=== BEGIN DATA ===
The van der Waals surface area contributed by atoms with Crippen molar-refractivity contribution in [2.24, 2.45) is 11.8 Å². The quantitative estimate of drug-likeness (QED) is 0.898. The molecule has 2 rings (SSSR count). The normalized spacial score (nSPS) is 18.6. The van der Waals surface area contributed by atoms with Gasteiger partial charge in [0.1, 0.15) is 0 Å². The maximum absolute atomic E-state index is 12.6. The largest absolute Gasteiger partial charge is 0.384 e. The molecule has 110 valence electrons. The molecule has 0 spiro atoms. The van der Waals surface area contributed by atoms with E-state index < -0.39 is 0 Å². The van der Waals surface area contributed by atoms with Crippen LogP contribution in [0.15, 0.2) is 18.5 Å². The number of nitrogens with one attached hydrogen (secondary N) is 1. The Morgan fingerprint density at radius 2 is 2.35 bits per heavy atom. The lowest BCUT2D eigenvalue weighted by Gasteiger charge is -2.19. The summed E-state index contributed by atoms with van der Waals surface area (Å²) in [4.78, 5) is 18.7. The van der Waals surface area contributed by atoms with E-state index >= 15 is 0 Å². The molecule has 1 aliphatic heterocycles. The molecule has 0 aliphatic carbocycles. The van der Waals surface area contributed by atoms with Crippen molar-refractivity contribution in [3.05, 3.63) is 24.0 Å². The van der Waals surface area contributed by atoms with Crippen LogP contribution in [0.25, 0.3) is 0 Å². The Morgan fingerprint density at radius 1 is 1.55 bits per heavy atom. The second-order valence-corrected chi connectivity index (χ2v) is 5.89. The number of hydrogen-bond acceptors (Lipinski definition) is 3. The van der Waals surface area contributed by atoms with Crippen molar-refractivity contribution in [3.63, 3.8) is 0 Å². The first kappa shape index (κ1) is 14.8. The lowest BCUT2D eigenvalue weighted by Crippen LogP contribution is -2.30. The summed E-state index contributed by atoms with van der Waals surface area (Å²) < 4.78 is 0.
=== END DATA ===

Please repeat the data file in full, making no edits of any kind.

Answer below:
The van der Waals surface area contributed by atoms with Crippen molar-refractivity contribution in [2.24, 2.45) is 11.8 Å². The quantitative estimate of drug-likeness (QED) is 0.898. The molecule has 2 rings (SSSR count). The normalized spacial score (nSPS) is 18.6. The van der Waals surface area contributed by atoms with Gasteiger partial charge in [0.1, 0.15) is 0 Å². The maximum absolute atomic E-state index is 12.6. The largest absolute Gasteiger partial charge is 0.384 e. The molecule has 110 valence electrons. The molecule has 0 spiro atoms. The van der Waals surface area contributed by atoms with E-state index < -0.39 is 0 Å². The van der Waals surface area contributed by atoms with Crippen LogP contribution in [0.15, 0.2) is 18.5 Å². The number of nitrogens with one attached hydrogen (secondary N) is 1. The Morgan fingerprint density at radius 2 is 2.35 bits per heavy atom. The lowest BCUT2D eigenvalue weighted by Gasteiger charge is -2.19. The summed E-state index contributed by atoms with van der Waals surface area (Å²) in [4.78, 5) is 18.7. The van der Waals surface area contributed by atoms with E-state index >= 15 is 0 Å². The molecule has 1 aliphatic heterocycles. The molecule has 0 aliphatic carbocycles. The van der Waals surface area contributed by atoms with Crippen molar-refractivity contribution in [3.05, 3.63) is 24.0 Å². The van der Waals surface area contributed by atoms with Crippen LogP contribution in [0.25, 0.3) is 0 Å². The Morgan fingerprint density at radius 1 is 1.55 bits per heavy atom. The second-order valence-corrected chi connectivity index (χ2v) is 5.89. The number of hydrogen-bond acceptors (Lipinski definition) is 3. The van der Waals surface area contributed by atoms with Crippen molar-refractivity contribution in [3.63, 3.8) is 0 Å². The first kappa shape index (κ1) is 14.8. The lowest BCUT2D eigenvalue weighted by Crippen LogP contribution is -2.30. The summed E-state index contributed by atoms with van der Waals surface area (Å²) < 4.78 is 0.